Where Are They Now?
What happens to childhood cartoon characters when they no longer appeal to the next generation? Jessica Rabbit tells her story and gives a sneak peek at others’ lives after their heyday.
Everyone gets nostalgic every once in a while but, if you’re not a cartoon, you probably haven’t faced the cruelty of the animated entertainment business and seen how far rock bottom can go. This is the story of Jessica Rabbit, now with a gruff voice and about five times her original size. She intimates that she and Roger had moved into the ghetto in the early 90’s, when he couldn’t get any work and after gambling all the money away. Something that her fellow cartoon friends are also faced with – tough financial times after the entertainment industry casts old cartoons aside.
No longer skipping in magical forests, chasing after road runners, pouncing on mushrooms in videogames, or solving criminal mysteries with gadgets and bionic body parts, cartoon characters of yesteryear are now working in construction, janitorial services, general contractor services, or handing out magazines on the streets. It’s a harsh reality that’s reflected on every face, every six o’clock shadow, every pair of bags under the eyes, every look of malaise, and every sagging buttocks. Those who used to play evil characters are now either corporate geeks like Skeletor or cheeky supermarket cashiers like Mumm-Ra.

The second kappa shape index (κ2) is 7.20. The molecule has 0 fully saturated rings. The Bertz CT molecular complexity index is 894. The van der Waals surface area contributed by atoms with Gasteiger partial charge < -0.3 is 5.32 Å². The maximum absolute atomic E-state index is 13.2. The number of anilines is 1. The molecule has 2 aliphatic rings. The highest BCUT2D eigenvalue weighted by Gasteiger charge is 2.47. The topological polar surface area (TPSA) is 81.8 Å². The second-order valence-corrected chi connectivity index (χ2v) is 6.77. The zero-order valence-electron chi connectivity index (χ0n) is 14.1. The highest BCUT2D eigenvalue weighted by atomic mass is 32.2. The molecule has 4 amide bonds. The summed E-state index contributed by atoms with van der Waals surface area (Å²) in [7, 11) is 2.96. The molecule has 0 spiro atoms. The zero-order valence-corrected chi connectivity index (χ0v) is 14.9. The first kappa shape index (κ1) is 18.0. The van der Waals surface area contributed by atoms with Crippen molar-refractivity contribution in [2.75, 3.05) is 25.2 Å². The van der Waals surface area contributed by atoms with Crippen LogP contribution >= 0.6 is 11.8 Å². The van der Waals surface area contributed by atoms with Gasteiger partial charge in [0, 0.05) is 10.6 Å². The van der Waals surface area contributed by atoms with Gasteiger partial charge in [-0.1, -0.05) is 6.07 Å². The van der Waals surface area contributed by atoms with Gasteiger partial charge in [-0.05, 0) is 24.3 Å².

Only a few have remained successful by either staying the course like Garfield, who now requires a kitty litter box the size of a bed and a forklift to move him to his next mountain of lasagna, or by pursuing a deeply held passion, outside of being a cartoon character, like He-Man, who now designs lingerie, has transformed his muscle into fat, and shares a drink with Man-At-Arms, by the poolside.
As Jessica continues to reflect about how she loved the 80’s, because “everything stayed up by itself back then,” she admits to not knowing where Roger is nowadays, not having seen him in a while, and how she sometimes misses him. As she looks at the empty armchair that Roger used to regularly sit at, she laments of not having known what she had until it was gone.